Kateproof offers an affordable and efficient proofreading service

What does it cost to get my novel edited and proofread?

Posted on 12th March 2018

OK, so apologies for luring you in with the click-bait title, and I'm sure it'll come as no surprise when I say that the answer to the question relates to that piece of string, but there's method in my madness here. In this blog post, what I want to talk about is how authors shouldn't be ashamed/sorry for what their budget is, but that sometimes it's best just to be open about what you can afford.

For many independent authors, publishing a book is a hobby, something done alongside a day job, and like any hobby, these sorts of things tend to have a budget. All authors want to publish the best book they can, but that can't be done at the expense of paying bills and putting food on the table.

I am going to give two recent personal case studies about the proofreading and editing services I've offered to two different authors with budgets that on the face of it were not in line with what I would have charged.

Case 1: The long book by Joe Bloggs

I received an email from an author, let's call him Joe Bloggs, asking about my copy-editing and proofreading services, offering to send me a sample so I could determine which service I thought was most appropriate and then provide a quote. The issue without even looking at a sample was that the book was 165,000 words long. Most of my quotes are done on a per-thousand-word basis, and when the supposedly average novel is about 80,000 words, this meant that Joe would be looking at paying double the average. In these instances, and in many others, I think it's best to ask the author what budget they have and to take things from there. As it turned out, Joe had a budget far lower than I would do the work for, but that didn't put either of us off. Joe wants to submit to agents, not go ahead with the full self-publishing process yet, and so after a bit of toing and froing, we came to the conclusion that he would pay my usual rate but just for the first three chapters. This is often the sample size requested by agents (in this case, it's over 10,000 words, which is sometimes another cut-off point for agent samples) and then Joe would be able to look at the amendments and comments I'd made to the first three chapters and implement them throughout the rest of the book. This approach will obviously depend on what other work has been done on the file; Joe had had a few beta readers and was happy with the story, but formatting and a few grammar points still needed to be addressed. Joe felt confident he could do this and I put extra time in to give him links to blog posts and articles about elements he needed to address.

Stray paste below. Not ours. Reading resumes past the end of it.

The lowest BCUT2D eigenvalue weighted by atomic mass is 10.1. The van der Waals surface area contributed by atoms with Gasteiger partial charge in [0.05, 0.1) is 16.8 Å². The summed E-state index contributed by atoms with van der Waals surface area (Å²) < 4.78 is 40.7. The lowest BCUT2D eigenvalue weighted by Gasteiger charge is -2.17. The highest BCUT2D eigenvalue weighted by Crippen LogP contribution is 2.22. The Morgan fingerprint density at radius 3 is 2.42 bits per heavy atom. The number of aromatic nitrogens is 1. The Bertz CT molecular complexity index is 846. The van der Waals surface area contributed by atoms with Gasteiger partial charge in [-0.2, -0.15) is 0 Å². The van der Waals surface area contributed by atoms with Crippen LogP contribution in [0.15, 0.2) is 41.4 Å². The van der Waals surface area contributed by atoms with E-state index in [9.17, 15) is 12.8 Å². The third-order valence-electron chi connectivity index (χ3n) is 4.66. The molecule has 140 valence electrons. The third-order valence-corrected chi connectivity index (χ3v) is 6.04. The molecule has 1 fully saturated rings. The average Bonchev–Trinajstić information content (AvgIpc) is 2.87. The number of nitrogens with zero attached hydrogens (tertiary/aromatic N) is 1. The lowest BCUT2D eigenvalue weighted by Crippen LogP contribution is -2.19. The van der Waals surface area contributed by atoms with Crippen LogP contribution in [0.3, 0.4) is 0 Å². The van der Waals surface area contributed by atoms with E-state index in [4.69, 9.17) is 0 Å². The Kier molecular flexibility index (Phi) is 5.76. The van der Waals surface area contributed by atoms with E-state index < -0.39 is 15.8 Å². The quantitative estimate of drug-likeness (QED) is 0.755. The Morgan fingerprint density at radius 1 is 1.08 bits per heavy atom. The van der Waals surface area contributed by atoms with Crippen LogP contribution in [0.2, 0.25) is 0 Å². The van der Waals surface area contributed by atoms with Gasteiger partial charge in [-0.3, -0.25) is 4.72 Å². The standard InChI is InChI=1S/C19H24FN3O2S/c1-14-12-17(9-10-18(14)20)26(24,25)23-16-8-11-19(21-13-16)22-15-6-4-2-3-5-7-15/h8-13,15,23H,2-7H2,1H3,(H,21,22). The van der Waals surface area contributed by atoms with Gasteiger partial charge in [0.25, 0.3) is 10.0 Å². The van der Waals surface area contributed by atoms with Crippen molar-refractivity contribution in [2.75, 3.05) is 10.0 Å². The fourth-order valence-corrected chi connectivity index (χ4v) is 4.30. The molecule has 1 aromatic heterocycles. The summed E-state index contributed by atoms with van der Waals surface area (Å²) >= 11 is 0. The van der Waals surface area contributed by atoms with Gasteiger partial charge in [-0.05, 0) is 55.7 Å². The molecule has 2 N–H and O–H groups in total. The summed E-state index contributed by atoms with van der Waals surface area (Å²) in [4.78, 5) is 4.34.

Hopefully, he'll now have a decent sample to send to agents and with a bit more work on his part, if agents ask to see the rest of the file, he'll have got that up to scratch. After all, if you have a limited budget but want to submit to agents, blowing all that budget at the start might cause problems down the line if the agent wants you to make hefty changes to the story, meaning you will need another round of proofreading and possibly copy-editing.

Case 2: Two long books but no firm deadline for Jane Bloggs

The same week as Joe Bloggs got in touch, Jane Bloggs did too – they weren't related but you know how these anonymising things go.* Jane had written two books, both had been well received by agents and publishers but not taken on board, so Jane decided she would self-publish. There was no set deadline on this, with a vague aim for June (i.e. 3 months' time). The books are both on the long side, 110,000 and 135,000 words, but both in very good shape, meaning it really would be a straightforward proofreading service. Had Jane needed these doing quickly, I'd have stuck with my usual rates because I'd have possibly had to turn away other work at better rates. The approach I took instead was again to ask Jane what her budget was, and though a little below my usual rate, because I had the flexibility to fit the two proofreading projects around other work (and holidays), I decided the rate worked for me too. Happy author, happy proofreader! This won't always be suitable as some editors and proofreaders are booked up months in advance (as I have been at times in the past), but I was able to look at my schedule for the three months and be happy that this would all work out.

The moral of the story

The moral of this blog post is that authors need to be honest with themselves about their budgets, not be ashamed of them, and look at ways to make the budget work with the book and project in question; it goes without saying that this applies to any clients with any proofreading or editing needs but I thought I'd keep the focus a bit narrower.

If you have a story that can't be written in 80,000 words, it's important not to just stop midway because that's all you can afford to get edited and proofread. The story needs to be written, and then you need to find a way to get the book published.

Finally, don't forget that proofreaders and editors will have different earnings requirements, and where I have said I have charged Jane a bit less than normal, that might have been a high wage for someone else. It's about making decisions that work for both parties, and there's never going to be one size that fits all.

* I take client confidentiality seriously and despite not giving much away about the two authors, they have both given permission for me to post this.

Written by Kate Haigh.